Pellinor is a fantasy series by Australian author Alison Croggon, spanning four books. The series is the retelling of the “Naraudh Lar-Chanë”, the Riddle. : The Naming: The First Book of Pellinor (Pellinor Series) ( ): Alison Croggon: Books. The Naming: The First Book of Pellinor (Pellinor Series 1) and millions of other books . The Singing: Book Four of Pellinor (Pellinor Series) by Alison Croggon .

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The fantasy quartet follows the saga of Maerad, a young slave ccroggon who discovers she is the inheritor of a powerful gift, one that marks her as not only a Bard of the School of Pellinor but also the chosen one destined to save their world.

Together with the help of her mentor and eventual romantic interest Cadvan, and younger brother Hem once known as CaiMaerad sets out to fight an otherworldly evil that threatens it.

But with darkness gathering, his mentor Nelac and rival Dernhil figure she might still linger pelpinor, while another young Bard, Selmana, is troubled by an ominous presence and her new ability to travel between worlds. What croggon you to write a prequel to The Books of Pellinor? I can never write a long book ever again in my whole life. That was the genesis. It was another story I felt I could write.

It actually came after I wrote the story. I was mildly making fun of some of my academic friends.

Alison Croggon talks The Bone Queen and returning to Pellinor |

But I was also thinking about On Exactitude In Science by Borges, and how it did have footnotes, and getting this really dizzy kind of feeling when I was reading it because I was believing the story as I read it as if it was actually real, as if it was a nonfiction text, not a fictional one, even though I knew perfectly well it was a fictional text. I liked that, but of course, when it was published I was really astonished that people thought it was real.


I was quite embarrassed. Was Tolkien one of the influences for the books? Because there is a sprawling mythology in them. I started writing the Pellinor books when my kids grew up enough to reread all the books I loved as a kid. I just remembered my first ambition.

And then I threw it away when I was 14 because it was my juvenilia. But, 30 years later, I suddenly remembered that ambition to write a fantasy book. I read the whole thing to my daughter when she was 10 and she paid no attention except when there were girls in the story. Only there are not a lot of girls in all those pages of The Lord of the Rings. So I was also thinking of the Chronicles of Pellinor as a kind of counter-argument.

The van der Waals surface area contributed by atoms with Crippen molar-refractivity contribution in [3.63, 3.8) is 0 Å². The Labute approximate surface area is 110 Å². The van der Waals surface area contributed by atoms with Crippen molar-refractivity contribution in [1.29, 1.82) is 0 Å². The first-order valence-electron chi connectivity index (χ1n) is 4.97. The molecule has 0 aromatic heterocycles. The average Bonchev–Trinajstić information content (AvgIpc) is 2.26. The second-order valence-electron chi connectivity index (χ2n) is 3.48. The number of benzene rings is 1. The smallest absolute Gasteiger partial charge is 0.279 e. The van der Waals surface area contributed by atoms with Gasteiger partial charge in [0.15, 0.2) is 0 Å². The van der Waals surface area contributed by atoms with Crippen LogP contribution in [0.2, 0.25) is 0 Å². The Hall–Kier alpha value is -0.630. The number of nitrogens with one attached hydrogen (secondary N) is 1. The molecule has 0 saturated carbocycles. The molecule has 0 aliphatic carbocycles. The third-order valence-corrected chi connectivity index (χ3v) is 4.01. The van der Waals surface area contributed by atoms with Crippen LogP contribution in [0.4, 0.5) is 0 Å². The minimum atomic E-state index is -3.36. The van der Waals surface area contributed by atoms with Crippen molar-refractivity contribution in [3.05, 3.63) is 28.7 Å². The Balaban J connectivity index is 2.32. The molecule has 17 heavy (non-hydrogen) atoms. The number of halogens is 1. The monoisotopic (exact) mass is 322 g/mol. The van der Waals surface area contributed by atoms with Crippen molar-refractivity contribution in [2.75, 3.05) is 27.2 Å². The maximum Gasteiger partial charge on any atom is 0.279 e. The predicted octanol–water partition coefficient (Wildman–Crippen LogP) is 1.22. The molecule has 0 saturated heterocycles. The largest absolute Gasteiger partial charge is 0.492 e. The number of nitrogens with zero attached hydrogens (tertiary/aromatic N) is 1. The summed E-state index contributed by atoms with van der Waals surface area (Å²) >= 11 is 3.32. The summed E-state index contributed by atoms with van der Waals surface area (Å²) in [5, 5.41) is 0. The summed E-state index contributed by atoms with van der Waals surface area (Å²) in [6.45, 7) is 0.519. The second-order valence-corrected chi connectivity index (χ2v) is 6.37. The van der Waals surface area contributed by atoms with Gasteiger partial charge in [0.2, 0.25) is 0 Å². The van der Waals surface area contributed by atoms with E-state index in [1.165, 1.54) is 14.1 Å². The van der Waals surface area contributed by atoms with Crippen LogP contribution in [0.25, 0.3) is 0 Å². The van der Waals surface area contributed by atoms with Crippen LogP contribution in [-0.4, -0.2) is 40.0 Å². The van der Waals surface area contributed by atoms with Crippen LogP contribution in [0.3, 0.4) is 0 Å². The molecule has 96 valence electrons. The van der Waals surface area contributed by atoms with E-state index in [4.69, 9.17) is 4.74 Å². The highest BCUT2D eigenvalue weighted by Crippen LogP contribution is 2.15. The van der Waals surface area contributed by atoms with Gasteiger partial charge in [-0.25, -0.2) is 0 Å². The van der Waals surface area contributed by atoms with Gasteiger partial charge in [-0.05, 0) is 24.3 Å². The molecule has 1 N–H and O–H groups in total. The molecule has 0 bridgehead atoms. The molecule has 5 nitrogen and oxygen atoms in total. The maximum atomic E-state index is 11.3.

So that was one of the things behind it. But also because it features one of my favorite scenes ever, which is when Maerad experiences her first period.

It was so funny, but also so relatable. I thought it was hilarious myself. I made the mistake of reading it to a class of year-old boys once.

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That went down eventfully. So every significant event occurs when she has her period. What made you decide to do it?

Just simply that this is power. Of course, part of that is sexual awakening. What would you say is the benefit of having a fantasy set around a young teenage girl? In the Pellinor books, that return is of a different kind.

I wanted to write about things that mattered to me, like what it means to be human and, How do we relate to ourselves and the natural world? The natural world is not human and in many ways has nothing to do with us, and in a way, it must have its own autonomy.

It exists in its own peklinor. That was one of my favorite things. Well there were lots criggon inspirations. Rcoggon was part of being a poet. I joked to a couple of friends that it was my essay on poetry. So I was kind of drawing on the idea of the sacred, magical making, but developing it and making it in a way a lot more contemporary, if that makes sense. All those things go together.


But it is actually a kind of magical thing that we can make things and we can make beautiful things. So, it was just making a fantasy around that. Maerad did have a crush on Cadvan when the criggon first kind of started. But when did you realize you wanted to see them together romantically?

And how could that be an equal relationship? She also was really, just to me personally, important. And he has respect for her as opposed to just being her mentor and being patronizing. Did you feel like you learned anything interesting about him as a character? Was your writing process still the same?

The world developed in this story in a different way. I really enjoyed writing that book, but it was kind of tricky because I had to make sure that everything was consistent while at the same time developed because I have all these eager readers who pick that up. These peplinor things that get past proofreaders and editors and stuff.

And there are other characters in the story, like Saliman. I enjoyed writing him too.

So, you know, the whole book is driven by the idea of, what does it mean to forgive someone? There are four books and now a prequel.

Have you thought about writing another prequel? Or another book in laison series? It takes such a long time to write books. There was that whole question about the crime, redemption, and forgiveness. At some point I had thought about Maerad.